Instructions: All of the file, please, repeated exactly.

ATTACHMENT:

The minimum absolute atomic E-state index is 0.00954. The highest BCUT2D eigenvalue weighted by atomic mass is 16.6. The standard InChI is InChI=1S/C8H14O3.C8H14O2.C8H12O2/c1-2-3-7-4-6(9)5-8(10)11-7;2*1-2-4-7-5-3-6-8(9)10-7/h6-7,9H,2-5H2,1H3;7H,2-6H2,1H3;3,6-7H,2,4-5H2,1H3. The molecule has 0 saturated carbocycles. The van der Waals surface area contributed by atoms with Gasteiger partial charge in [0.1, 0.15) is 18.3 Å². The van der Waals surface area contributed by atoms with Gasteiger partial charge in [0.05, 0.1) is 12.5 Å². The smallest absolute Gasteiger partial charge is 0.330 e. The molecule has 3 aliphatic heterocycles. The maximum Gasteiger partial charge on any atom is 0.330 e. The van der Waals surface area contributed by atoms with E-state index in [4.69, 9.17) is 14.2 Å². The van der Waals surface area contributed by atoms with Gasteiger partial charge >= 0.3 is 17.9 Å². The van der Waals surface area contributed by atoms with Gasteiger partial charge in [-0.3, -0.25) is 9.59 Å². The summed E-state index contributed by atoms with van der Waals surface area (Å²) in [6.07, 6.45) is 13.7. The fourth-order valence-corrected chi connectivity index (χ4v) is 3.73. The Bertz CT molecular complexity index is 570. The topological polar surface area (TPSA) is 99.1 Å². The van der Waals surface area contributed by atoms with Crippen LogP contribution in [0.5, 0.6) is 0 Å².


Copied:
The minimum absolute atomic E-state index is 0.00954. The highest BCUT2D eigenvalue weighted by atomic mass is 16.6. The standard InChI is InChI=1S/C8H14O3.C8H14O2.C8H12O2/c1-2-3-7-4-6(9)5-8(10)11-7;2*1-2-4-7-5-3-6-8(9)10-7/h6-7,9H,2-5H2,1H3;7H,2-6H2,1H3;3,6-7H,2,4-5H2,1H3. The molecule has 0 saturated carbocycles. The van der Waals surface area contributed by atoms with Gasteiger partial charge in [0.1, 0.15) is 18.3 Å². The van der Waals surface area contributed by atoms with Gasteiger partial charge in [0.05, 0.1) is 12.5 Å². The smallest absolute Gasteiger partial charge is 0.330 e. The molecule has 3 aliphatic heterocycles. The maximum Gasteiger partial charge on any atom is 0.330 e. The van der Waals surface area contributed by atoms with E-state index in [4.69, 9.17) is 14.2 Å². The van der Waals surface area contributed by atoms with Gasteiger partial charge >= 0.3 is 17.9 Å². The van der Waals surface area contributed by atoms with Gasteiger partial charge in [-0.3, -0.25) is 9.59 Å². The summed E-state index contributed by atoms with van der Waals surface area (Å²) in [6.07, 6.45) is 13.7. The fourth-order valence-corrected chi connectivity index (χ4v) is 3.73. The Bertz CT molecular complexity index is 570. The topological polar surface area (TPSA) is 99.1 Å². The van der Waals surface area contributed by atoms with Crippen LogP contribution in [0.5, 0.6) is 0 Å².